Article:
George Zimmerman, the neighborhood watch volunteer charged with second-degree murder for shooting an unarmed black teen, was released early Monday after posting a $150,000 bond, US media reported.

Television networks showed Zimmerman dressed in jeans and a brown jacket walking out of the jail in Sanford, Florida, shortly after midnight accompanied by an unidentified man.

Neither of the two made any statements.

Images showed the men walking toward a car and then driving away to an unknown destination.

The release came after a bail hearing on Friday.

If convicted, Zimmerman could face life in prison.

Prosecutors say the teen Trayvon Martin was simply "minding his own business" when he was accosted and shot dead by Zimmerman after buying some candy and a bottle of ice tea from a local store in Sanford.

During the hearing Zimmerman told police he had been tracking Martin after viewing him as suspicious but shot purely in self-defense after being assaulted.

Prosecutor Bernie De La Rionda urged the Florida judge to deny bail or at least put it at $1 million but the defense suggested the price for Zimmerman's release until his yet unscheduled trial should be $15,000.

After hearing arguments from both sides, Judge Kenneth Lester set bail at $150,000 but imposed conditions including electronic GPS tracking, a curfew from 7:00 pm until 6:00 am, and a requirement for him to report every three days to the authorities.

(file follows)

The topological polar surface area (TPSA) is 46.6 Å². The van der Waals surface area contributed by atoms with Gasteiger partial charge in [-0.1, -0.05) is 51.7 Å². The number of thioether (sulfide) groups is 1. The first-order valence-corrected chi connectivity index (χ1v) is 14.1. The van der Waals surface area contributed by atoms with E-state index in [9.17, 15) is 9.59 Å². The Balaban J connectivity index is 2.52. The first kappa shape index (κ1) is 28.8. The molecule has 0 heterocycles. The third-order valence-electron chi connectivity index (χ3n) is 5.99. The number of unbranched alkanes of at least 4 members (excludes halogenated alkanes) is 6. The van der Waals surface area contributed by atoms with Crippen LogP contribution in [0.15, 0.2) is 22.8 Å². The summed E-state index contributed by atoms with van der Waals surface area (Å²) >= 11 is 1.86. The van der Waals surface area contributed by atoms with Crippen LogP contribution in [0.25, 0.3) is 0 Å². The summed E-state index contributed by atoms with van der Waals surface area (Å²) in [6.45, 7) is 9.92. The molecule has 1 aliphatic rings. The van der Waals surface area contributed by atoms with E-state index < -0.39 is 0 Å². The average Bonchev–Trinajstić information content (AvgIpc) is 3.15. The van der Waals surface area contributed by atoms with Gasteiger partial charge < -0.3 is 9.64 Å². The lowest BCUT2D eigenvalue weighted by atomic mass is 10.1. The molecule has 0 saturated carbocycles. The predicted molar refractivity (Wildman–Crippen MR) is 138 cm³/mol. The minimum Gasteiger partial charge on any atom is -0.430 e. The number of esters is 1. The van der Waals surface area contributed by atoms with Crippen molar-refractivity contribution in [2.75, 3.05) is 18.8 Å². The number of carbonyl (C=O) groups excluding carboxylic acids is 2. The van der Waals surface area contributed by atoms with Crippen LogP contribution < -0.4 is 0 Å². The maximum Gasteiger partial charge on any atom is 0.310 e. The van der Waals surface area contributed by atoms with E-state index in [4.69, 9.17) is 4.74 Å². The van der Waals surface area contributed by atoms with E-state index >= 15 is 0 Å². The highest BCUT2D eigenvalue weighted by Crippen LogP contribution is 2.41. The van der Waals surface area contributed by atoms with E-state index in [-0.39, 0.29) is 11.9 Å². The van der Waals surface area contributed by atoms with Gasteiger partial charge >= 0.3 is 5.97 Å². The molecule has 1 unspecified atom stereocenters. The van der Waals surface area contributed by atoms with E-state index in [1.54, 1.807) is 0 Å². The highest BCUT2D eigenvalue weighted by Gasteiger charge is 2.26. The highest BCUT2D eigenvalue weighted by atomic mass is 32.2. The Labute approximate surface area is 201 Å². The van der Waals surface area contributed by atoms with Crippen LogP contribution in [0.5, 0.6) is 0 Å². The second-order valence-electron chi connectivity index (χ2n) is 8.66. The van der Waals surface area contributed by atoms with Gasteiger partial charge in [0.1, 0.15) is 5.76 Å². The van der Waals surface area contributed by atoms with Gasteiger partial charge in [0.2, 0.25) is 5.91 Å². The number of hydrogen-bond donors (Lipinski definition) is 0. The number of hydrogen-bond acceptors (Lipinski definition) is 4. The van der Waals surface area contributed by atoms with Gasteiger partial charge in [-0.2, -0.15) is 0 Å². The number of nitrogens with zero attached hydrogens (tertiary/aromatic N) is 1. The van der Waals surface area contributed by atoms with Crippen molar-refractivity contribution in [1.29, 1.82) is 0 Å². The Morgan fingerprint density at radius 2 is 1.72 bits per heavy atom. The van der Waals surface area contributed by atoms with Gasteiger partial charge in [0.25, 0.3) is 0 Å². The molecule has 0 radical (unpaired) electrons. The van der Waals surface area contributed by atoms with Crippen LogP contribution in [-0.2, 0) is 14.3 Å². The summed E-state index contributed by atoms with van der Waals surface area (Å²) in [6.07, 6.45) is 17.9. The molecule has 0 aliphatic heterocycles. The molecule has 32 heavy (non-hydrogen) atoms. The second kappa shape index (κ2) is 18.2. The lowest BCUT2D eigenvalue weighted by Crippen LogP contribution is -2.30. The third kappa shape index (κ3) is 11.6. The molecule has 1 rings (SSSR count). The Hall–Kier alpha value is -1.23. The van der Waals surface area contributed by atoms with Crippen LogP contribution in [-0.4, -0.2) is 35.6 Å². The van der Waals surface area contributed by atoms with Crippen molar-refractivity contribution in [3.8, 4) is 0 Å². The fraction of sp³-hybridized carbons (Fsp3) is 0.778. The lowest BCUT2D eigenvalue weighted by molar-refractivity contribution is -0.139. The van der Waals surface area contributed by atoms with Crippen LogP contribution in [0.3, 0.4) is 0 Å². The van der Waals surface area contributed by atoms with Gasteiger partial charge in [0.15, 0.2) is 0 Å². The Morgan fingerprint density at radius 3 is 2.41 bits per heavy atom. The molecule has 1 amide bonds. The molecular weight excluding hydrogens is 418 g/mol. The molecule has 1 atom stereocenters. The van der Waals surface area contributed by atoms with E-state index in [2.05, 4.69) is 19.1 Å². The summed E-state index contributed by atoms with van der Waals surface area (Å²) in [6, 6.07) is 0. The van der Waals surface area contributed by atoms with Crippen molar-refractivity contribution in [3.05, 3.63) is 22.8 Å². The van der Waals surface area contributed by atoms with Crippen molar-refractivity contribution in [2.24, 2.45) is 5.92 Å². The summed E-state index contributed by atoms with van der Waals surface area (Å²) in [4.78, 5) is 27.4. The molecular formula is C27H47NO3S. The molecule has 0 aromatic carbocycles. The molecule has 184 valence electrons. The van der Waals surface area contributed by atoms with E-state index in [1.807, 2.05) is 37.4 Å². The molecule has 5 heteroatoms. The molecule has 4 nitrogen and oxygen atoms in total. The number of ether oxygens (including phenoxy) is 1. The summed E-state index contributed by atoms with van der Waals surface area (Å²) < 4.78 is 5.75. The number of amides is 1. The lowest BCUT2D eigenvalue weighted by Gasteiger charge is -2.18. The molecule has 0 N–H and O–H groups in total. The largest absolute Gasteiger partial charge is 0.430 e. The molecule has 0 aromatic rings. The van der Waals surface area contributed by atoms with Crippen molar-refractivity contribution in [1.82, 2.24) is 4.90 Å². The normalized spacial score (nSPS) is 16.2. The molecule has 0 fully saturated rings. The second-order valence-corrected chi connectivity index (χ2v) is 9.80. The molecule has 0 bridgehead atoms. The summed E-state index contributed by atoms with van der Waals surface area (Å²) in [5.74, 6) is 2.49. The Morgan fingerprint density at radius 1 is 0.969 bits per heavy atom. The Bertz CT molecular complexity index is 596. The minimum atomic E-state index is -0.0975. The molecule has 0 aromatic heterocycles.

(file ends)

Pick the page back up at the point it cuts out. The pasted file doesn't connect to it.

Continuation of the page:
"There is to be no contact with the victim's family. There is to be no possession of firearms, be they rifles, shotguns, handguns, pistols, revolvers, any type of firearm or destructive device. There is to be no consumption of alcohol," Lester said.

Authorities are also seeking to put in place arrangements for Zimmerman to live outside Florida pending the trial.

Both he and his family, who testified via video link for their own safety, have received threats.

Police initially decided not to press charges against Zimmerman, setting off a storm of protests in the black community. The man was only charged last week after a special prosecutor's investigation.

The case drew an emotional reaction from President Barack Obama after sparking demonstrations around the country as Martin's family, lawyers and civil rights leaders alleged he was a victim of racial profiling.

At Friday's hearing, defense attorney Mark O'Mara sought to challenge the prosecution's account of what happened between Zimmerman and Martin that led to the shooting.

"He came in voluntarily and surrendered himself to law enforcement. He is well established in the community," O'Mara said.

Dale Gilbreath, an investigator in the case, acknowledged that there was no direct evidence of who threw the first blow in the confrontation, other than the fact that Zimmerman had been following Martin.

Zimmerman's wife Shellie was steadfast in her husband's defense, telling the court: "Absolutely he is not a violent person or a threat to the community."

O'Mara told journalists after the hearing that the family had trouble coming up with the bond.

Zimmerman's wife testified that the couple had no assets or income to put toward a bond.

The suspect's father said he was prepared to take out a second mortgage on his house to help raise the money.